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Holiday play a tale of fabulous friendship and understanding

Articles and Reviews — Maeike van Dijk @ December 6th, 2010

Dec 4th, 2010 | by Kevin Rushworth

Paul Welch as She. Photo by Benjamin Laird. With Bells On-a world premiere comedy-is written by playwright and drag artist, Darrin Hagen. It is a holiday tale complete with sequins, high heels, bells and wigs

Paul Welch as She. Photo by Benjamin Laird. With Bells On-a world premiere comedy-is written by playwright and drag artist, Darrin Hagen. It is a holiday tale complete with sequins, high heels, bells and wig.

It is no secret that riding an elevator can sometimes be a tad discomforting. People stand on opposite ends of that vertically moving rectangular box, squeezing themselves into the corners. Since the invention of such a unit of transport, elevators and humanity’s personal space have been mortal enemies.

But as Lunchbox Theatre’s most recent comedic production With Bells On showed audiences, a simple elevator ride with rather “fabulous company” can be testament to the fact that anyone can come out of their shells. For straight-laced, conservative Ted-portrayed with awkward hilarity and naivety by Lunchbox Theatre newcomer Stafford Perry-his first night out since his divorce was much different than expected.

As the holidays loom closer, certain images come to mind when you think about the traditional Christmas tree: ornaments, angels, holly and strings of lights. Now, replace those conventional images with glittering red lipstick, a bleach-blonde wig, sparkling high heels, a dark green dress-adorned with bells, tassels and holiday cheer-and a light-up tiara. It’s not every day that a drag queen dressed as everybody’s favourite holiday flora enters an elevator.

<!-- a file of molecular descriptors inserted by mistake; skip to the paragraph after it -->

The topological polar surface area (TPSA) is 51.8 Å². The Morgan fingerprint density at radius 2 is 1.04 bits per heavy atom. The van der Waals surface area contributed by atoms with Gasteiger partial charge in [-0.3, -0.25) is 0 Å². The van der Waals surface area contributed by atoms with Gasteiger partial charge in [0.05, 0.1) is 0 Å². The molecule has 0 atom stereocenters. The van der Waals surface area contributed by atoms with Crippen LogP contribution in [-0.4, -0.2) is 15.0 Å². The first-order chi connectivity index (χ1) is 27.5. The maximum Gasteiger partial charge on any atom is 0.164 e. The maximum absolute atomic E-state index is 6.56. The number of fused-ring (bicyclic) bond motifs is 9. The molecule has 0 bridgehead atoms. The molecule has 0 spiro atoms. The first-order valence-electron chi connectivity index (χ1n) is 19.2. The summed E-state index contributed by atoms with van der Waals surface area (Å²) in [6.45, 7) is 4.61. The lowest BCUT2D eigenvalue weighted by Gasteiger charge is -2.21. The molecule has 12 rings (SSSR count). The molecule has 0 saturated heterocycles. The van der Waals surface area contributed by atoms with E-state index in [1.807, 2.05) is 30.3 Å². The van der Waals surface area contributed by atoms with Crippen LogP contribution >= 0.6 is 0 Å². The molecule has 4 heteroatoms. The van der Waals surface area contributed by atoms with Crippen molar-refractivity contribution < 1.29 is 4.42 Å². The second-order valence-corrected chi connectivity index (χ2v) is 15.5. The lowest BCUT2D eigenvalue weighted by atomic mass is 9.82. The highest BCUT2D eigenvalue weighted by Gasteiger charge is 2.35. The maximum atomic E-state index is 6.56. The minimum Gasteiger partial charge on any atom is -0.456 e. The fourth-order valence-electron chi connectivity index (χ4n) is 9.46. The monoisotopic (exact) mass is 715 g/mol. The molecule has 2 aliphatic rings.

The stage, albeit nothing but a simple open-air black box, brought the audience into the elevator and into the world of Ted and Natasha-portrayed with brilliant poise and flamboyance by stage veteran Paul Welch. With Bells On-a world premiere comedy-is written by playwright and drag artist, Darrin Hagen. It is a holiday tale complete with sequins, high heels, bells and wigs.

Just as Natasha ever-so-politely states, “dressing like this takes balls,” it sometimes takes just as much gumption to break free of the traditional or the ordinary- a key theme in the hilarious production. However, what a drag it would be if the queen herself rode the elevator to the main floor of the apartment and then just left. It is only when the elevator breaks down, that both Ted and Natasha are forced to get to know each other and their worlds.

In a twist of the Cinderella story, Natasha must get to a drag show at the Magical Crystal Palace by midnight or else his rival will steal the Christmas Queen tiara from him. He has been practicing his showgirl routine to Anita Ward’s “Ring my Bell” for months. On the other hand, Ted is at a crossroads in his life, in which he has to make a choice to step out of what he knows.

Already divorced, he is living in an apartment with only one small window. Just as Ted is afraid to break free, Natasha is afraid to show the world who he is on stage. In a sense, both of them need this night to just let go. However, what they need first is to get out of the elevator. With Bells On, directed by Ian Prinsloo, is a holiday story with a twist. With one part drag queen and one part ordinary man, it is a tale of understanding and friendship. With Bells On runs until Dec. 18 at Lunchbox Theatre.

Dreaming of a Drag Christmas

Articles and Reviews — Maeike van Dijk @ December 6th, 2010

With Bells On Premieres in Calgary

Theatre Review by Pam Rocker
From December 2010 (Page 14)

Paul Welch as She, Image by Steve Polyak

Paul Welch as She, Image by Steve Polyak

A sharp-tongued drag queen dressed as a Christmas tree gets stuck in an elevator with a freshly divorced conservative accountant who is just trying to peak out of his shell. This is definitely not your grandmother’s Christmas play, but it should be. Darrin Hagen’s newest comedy, With Bells On, is making its world premiere in Calgary at Lunchbox Theatre, and those who see it will never be able to think of a Christmas Queen in quite the same way.